Increasingly, OTs use educational-behavioural approaches to enhance the use of self-management and behaviour change interventions such as exercise and joint protection [8, 11, 12]. Goal-setting and problem-solving, with adequate time to practice new skills in order to develop new habits and routines, are used to facilitate uptake of exercise and joint protection techniques [11, 12].
Despite the fact that joint protection and hand exercises are frequently used by OTs and physiotherapists (PTs) in the management of hand OA, and have been recommended for all patients in the European League Against Rheumatism (EULAR) recommendations , systematic reviews conclude there is a paucity of evidence to support these interventions [14–16]. One trial in secondary care demonstrated modest benefits of joint protection plus hand exercises compared with an education leaflet for hand OA . A study of yoga exercises in a hand OA population has shown promising findings .
The EULAR recommendation to provide joint protection and hand exercises for all patients with hand OA is based largely on expert opinion and has not been evaluated in high quality randomised controlled trials. The majority of patients with hand OA will be managed in primary care and it is therefore important to evaluate the benefits of hand exercises and joint protection before the EULAR recommendations can be adopted in this setting. This paper outlines the protocol for the Self Management in Osteoarthritis of the Hand (SMOotH) trial.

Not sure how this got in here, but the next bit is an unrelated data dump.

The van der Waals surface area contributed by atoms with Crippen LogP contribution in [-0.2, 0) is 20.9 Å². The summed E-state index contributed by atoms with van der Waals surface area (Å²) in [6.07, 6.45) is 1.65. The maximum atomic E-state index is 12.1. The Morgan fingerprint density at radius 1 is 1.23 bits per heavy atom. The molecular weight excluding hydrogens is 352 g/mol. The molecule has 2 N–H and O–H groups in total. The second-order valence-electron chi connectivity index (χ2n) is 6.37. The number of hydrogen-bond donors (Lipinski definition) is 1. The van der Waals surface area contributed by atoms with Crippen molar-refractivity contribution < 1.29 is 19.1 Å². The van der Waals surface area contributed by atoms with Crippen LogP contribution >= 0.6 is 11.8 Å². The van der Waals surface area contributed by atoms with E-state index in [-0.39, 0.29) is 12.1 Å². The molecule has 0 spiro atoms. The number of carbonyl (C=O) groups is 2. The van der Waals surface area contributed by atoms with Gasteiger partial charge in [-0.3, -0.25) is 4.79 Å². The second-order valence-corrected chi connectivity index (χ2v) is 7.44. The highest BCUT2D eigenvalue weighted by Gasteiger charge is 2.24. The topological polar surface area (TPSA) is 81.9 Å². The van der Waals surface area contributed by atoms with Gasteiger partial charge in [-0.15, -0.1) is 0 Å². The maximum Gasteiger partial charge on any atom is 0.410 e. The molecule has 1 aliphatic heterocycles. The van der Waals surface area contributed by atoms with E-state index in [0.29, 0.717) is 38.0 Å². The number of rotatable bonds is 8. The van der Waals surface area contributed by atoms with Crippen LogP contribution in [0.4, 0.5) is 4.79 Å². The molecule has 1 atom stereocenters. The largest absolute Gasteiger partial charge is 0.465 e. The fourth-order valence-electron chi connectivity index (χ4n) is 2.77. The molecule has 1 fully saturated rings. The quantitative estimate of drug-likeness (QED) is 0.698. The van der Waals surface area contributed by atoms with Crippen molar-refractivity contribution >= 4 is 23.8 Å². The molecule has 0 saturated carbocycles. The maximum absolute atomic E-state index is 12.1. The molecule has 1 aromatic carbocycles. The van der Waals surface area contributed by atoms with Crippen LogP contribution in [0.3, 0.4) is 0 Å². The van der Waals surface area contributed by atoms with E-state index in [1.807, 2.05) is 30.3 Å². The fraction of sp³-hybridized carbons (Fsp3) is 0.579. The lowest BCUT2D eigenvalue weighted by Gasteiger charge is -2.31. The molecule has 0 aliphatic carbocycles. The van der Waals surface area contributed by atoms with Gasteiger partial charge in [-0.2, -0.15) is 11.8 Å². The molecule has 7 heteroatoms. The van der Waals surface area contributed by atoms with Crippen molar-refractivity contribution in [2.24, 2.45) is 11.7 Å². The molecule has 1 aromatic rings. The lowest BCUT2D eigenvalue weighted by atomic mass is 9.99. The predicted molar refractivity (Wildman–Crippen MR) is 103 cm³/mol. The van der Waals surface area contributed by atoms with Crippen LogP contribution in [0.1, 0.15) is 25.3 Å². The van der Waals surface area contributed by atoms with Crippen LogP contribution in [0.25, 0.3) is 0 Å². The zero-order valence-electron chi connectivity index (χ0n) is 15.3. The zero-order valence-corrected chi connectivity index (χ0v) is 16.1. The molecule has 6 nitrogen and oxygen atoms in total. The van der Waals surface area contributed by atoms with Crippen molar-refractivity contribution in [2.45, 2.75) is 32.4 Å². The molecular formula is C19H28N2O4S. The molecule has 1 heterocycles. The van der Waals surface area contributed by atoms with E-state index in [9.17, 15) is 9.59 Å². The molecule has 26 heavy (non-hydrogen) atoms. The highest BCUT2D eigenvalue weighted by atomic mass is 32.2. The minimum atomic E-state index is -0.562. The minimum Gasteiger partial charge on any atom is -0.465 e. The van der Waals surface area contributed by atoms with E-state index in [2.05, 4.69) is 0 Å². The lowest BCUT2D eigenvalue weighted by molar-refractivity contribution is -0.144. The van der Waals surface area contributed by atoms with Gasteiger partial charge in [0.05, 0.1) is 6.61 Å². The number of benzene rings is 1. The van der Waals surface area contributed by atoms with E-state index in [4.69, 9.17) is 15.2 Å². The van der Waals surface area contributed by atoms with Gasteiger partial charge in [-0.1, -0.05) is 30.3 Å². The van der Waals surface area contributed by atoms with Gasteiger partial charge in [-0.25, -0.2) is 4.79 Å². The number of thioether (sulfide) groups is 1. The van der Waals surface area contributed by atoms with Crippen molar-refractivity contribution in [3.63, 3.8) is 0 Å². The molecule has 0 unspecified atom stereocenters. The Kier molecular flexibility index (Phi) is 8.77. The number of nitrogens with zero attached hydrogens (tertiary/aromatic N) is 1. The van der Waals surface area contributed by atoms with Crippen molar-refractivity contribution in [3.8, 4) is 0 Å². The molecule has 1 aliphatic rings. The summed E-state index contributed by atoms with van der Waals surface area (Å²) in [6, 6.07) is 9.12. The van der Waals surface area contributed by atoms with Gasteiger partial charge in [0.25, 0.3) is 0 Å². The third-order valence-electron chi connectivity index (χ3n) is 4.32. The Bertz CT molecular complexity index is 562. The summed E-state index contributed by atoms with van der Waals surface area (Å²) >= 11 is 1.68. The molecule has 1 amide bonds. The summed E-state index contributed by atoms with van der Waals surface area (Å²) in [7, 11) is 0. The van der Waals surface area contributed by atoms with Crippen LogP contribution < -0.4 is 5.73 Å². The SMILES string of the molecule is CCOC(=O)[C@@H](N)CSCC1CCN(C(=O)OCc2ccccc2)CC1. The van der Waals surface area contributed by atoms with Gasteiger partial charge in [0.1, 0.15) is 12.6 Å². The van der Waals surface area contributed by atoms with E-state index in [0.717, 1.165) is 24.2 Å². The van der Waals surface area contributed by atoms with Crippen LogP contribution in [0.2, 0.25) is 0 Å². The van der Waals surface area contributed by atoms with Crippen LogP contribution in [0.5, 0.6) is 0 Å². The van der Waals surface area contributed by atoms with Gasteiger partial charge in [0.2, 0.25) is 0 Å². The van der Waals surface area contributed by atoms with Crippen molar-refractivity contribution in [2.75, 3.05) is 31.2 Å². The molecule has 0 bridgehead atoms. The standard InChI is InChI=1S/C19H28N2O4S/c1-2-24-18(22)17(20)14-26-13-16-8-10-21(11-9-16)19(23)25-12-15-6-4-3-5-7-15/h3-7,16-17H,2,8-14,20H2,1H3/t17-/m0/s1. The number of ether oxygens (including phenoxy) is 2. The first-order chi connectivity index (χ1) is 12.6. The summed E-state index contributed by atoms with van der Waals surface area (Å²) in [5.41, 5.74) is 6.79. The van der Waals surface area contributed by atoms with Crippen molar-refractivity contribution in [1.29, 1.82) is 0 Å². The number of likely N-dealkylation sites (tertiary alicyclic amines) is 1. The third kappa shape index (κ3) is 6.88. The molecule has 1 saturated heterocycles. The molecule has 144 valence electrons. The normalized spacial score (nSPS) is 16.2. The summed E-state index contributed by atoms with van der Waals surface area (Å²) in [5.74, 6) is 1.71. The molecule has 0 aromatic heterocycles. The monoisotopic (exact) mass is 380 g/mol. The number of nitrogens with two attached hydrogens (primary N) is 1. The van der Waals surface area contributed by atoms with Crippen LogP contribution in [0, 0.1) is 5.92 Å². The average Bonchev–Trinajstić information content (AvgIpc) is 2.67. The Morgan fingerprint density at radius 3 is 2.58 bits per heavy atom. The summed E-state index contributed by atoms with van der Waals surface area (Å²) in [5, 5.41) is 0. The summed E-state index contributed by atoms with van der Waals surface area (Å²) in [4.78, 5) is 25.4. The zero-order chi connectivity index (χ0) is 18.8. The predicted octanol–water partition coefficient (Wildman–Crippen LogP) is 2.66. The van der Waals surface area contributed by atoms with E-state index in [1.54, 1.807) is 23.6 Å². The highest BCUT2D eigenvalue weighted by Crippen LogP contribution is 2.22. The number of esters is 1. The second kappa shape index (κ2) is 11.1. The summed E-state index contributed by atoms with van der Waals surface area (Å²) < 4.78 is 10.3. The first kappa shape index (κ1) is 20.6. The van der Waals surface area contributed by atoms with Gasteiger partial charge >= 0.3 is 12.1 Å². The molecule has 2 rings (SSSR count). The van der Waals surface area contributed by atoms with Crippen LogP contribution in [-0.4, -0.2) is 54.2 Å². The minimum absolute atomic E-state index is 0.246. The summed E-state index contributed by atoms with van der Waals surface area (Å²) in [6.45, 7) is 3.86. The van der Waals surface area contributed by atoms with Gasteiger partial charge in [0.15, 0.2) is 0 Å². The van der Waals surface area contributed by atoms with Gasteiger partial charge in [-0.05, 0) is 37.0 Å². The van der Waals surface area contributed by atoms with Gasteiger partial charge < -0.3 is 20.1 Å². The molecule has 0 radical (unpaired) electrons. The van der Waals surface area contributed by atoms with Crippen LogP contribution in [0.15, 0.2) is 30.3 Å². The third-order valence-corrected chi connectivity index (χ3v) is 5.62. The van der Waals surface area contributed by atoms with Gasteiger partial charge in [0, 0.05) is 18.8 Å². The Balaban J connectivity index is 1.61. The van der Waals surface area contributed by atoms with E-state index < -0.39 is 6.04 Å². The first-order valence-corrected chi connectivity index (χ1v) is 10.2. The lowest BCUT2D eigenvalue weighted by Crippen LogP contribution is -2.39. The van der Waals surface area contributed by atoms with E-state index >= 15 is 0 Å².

The trial was designed with key stakeholders: OTs with experience of treating patients with hand OA, and research users with experience of living with or caring for someone with hand OA.